Meldrick Taylor vs. Julio Caesar Chavez: The Greatest Prizefight Ever?

Colin LinneweberSenior Writer IFebruary 9, 2011

Chavez battered Taylor.
Chavez battered Taylor.

I recently had the painful privilege to watch the HBO documentary, Legendary Nights: Julio Caesar Chavez vs. Meldrick Taylor.

After watching the special, and recalling the brutality and magnitude of the bout, I concluded that the contest billed “Thunder Meets Lightning” was one of the five greatest prizefights in boxing history.

In March 1990 in Las Vegas, WBC Welterweight titlist Chavez (66-0) decimated IBF Welterweight Champion Taylor (24-0-1) via TKO in the bloodiest battle since Antietam.

Entering the final round, all three judges had Taylor winning on their scorecards.

Chavez sensed urgency in the 12th round and landed a vicious barrage of punches that floored Taylor with 13 seconds remaining in the bout.

Taylor, nicknamed “The Kid,” somehow managed to make it to his feet before being counted out.

Nevertheless, referee Richard Steele decided to halt the bloodbath with two seconds left in the fight because he believed Taylor’s health was at grave risk.

Although extremely controversial, in retrospect, Steele likely made the right decision.

Taylor suffered several bone fractures in the contest and the damage done to his kidney caused the former Olympic gold medalist to urinate blood for a week.

“Meldrick suffered a facial fracture, he was urinating blood, his face was grotesquely swollen,” said Dr. Flip Homansky, who examined Taylor after the fight and immediately sent him to the hospital. “This was a kid who was truly beaten up to the face, the body, and the brain.”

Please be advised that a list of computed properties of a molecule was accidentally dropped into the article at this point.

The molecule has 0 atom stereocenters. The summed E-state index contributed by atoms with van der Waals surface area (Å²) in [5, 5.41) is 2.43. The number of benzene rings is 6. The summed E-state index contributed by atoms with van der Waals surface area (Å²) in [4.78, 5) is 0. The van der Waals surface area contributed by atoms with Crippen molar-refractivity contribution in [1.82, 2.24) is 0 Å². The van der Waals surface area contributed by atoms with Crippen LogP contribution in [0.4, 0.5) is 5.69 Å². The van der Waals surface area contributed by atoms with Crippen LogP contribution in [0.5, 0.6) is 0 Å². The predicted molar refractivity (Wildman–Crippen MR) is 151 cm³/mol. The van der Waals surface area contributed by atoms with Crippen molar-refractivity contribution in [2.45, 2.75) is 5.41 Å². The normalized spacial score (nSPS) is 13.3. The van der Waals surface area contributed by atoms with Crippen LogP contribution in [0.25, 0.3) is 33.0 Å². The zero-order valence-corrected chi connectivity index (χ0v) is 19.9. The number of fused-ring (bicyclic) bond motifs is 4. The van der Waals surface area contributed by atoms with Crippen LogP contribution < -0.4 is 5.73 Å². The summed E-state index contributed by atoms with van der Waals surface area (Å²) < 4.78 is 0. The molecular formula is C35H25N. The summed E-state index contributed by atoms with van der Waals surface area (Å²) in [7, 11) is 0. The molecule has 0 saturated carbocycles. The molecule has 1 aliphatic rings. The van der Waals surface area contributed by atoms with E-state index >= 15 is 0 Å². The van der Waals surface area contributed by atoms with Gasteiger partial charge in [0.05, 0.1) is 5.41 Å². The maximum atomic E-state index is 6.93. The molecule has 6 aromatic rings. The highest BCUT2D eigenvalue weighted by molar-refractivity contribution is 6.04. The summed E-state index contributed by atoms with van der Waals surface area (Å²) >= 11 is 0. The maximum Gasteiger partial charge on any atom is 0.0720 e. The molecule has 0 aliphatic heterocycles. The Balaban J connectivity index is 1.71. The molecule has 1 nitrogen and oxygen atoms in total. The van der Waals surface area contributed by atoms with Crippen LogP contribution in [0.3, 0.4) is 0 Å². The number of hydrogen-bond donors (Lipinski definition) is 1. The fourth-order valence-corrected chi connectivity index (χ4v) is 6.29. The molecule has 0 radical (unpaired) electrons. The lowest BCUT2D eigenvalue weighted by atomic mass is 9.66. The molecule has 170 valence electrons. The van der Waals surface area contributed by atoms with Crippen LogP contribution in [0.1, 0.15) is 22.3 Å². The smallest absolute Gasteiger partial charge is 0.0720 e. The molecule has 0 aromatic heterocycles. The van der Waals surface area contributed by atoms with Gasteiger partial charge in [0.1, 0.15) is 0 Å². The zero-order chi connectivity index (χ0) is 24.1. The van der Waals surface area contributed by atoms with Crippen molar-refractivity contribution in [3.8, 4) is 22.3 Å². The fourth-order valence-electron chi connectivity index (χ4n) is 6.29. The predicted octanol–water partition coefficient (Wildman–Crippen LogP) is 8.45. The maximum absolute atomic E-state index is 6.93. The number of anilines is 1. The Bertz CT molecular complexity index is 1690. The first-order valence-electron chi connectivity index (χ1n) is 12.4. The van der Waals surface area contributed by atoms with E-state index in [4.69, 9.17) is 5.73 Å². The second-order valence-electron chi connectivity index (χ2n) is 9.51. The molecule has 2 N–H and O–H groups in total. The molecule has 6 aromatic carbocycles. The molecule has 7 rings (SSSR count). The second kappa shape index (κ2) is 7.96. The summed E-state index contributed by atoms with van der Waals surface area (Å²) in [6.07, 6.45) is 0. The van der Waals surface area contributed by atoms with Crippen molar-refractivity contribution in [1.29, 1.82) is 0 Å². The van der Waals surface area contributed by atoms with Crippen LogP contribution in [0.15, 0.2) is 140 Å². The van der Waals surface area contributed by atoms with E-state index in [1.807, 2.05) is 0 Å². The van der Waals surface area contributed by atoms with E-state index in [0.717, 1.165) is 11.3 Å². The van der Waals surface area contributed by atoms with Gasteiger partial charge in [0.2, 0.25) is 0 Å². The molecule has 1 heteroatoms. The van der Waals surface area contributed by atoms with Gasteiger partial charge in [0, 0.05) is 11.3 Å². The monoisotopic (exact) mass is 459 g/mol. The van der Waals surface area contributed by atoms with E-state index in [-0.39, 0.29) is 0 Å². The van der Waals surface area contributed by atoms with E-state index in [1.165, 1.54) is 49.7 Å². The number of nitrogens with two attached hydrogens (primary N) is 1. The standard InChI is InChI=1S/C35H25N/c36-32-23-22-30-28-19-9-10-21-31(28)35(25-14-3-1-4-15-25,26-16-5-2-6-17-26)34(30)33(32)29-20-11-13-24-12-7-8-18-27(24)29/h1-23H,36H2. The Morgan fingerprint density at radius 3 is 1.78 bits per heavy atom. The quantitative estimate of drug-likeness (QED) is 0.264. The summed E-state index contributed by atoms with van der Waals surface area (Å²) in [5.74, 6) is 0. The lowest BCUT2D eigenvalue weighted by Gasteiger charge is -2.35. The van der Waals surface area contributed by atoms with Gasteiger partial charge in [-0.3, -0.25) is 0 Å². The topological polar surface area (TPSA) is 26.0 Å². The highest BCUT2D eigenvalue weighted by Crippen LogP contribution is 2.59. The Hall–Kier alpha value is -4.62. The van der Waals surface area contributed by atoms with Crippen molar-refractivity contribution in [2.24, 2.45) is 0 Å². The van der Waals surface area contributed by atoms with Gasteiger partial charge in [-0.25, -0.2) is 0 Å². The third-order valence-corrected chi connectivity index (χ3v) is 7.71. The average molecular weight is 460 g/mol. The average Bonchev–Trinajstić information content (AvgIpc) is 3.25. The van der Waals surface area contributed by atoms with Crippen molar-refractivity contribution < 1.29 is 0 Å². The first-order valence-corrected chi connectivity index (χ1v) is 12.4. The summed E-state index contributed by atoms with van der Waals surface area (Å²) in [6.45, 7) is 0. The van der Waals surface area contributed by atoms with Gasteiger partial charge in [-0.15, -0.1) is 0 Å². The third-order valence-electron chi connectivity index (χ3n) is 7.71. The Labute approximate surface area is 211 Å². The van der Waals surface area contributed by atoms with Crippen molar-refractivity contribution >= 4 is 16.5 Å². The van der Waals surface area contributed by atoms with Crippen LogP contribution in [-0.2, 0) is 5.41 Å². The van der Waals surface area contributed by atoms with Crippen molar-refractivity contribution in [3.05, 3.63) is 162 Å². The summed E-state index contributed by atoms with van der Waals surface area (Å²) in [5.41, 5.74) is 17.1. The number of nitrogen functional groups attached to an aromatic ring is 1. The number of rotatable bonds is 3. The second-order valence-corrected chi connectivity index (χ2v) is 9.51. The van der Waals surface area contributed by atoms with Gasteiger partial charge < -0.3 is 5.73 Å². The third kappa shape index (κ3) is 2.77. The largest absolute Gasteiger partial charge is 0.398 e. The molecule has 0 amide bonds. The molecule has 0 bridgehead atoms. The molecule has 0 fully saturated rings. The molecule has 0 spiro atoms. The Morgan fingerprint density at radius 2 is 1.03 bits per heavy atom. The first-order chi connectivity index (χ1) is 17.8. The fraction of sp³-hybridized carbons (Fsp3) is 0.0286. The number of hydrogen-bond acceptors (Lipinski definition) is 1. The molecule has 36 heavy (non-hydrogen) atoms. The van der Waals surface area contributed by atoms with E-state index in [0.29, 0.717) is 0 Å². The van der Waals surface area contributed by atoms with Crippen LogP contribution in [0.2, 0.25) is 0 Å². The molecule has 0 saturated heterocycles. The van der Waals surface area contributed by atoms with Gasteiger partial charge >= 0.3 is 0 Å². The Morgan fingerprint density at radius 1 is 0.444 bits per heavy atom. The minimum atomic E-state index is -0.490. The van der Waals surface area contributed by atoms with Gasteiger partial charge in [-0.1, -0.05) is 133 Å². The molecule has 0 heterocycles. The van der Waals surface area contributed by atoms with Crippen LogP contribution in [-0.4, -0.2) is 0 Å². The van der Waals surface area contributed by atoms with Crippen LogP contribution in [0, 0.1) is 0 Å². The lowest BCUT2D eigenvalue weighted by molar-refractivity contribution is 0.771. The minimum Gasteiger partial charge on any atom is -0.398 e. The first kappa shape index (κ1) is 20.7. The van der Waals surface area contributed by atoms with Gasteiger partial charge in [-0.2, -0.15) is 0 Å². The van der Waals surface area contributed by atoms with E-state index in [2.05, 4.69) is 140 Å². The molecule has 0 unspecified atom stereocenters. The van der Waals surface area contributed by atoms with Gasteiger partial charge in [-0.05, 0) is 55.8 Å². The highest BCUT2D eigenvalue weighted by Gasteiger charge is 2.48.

Granted, if Steele had afforded Taylor a mere two seconds, the Philadelphia native would likely have earned a valiant and courageous triumph for the ages.

However, Taylor was never the same fighter—or human being—after this savage affair.

In the aftermath of Ring Magazine’s “Fight of the Decade,” Taylor went a pedestrian 14-8 before he mercifully retired in 1992. 

Today he speaks with such a jumbled and slow voice many have theorized that he suffers from pugilistic dementia.

“It was hard to watch,” said Brad Sherwood, 30, a resident of South Boston who is employed at Gold’s Gym in Medford. “The man was a shell of himself.”

Taylor lost more than a fight that night in Sin City—he lost a piece of his life and existence.


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